Update: I am gasoline-centric like most in the U.S., but as a reader pointed out, diesel prices are way up there as well. Whereas gasoline just barely beat last May’s record, diesel is currently $1.00/gal higher than it was last spring.
There have been various reports over the past couple of days that we hit a new gasoline price record. The previous record was reached on May 21, 2007 at $3.218/gal. Today the EIA published their weekly gasoline report, and confirmed that we have indeed reached a new retail record in the U.S. of $3.225/gal. This is $0.666/gal higher than the price of one year ago, and we are likely to set additional records – at least for another few weeks.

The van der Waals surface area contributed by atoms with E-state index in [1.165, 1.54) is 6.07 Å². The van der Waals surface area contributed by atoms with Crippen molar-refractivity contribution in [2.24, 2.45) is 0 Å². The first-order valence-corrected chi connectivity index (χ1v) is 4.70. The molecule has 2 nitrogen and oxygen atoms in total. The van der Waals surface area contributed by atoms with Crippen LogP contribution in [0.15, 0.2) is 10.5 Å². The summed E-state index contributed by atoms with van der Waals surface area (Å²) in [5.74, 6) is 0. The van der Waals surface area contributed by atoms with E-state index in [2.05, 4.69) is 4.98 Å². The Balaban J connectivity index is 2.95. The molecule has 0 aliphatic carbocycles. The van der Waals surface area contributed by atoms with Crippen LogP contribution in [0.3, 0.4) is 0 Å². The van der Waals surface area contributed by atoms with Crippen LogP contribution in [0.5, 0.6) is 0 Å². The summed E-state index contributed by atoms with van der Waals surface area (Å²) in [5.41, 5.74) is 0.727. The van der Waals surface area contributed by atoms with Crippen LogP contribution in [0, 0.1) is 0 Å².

While last year’s record numbers were on the back of record low gasoline inventories, this year’s climb is on the back of record high oil prices. I think prices will peak short of the $4/gal mark, primarily because inventories are so high. But if oil prices continue to run up, or gasoline inventories start to fall, all bets are off.
Here’s hoping that this encourages people to start changing their behaviors and reduce their consumption. High prices are here to stay, so best get yourself prepared for them.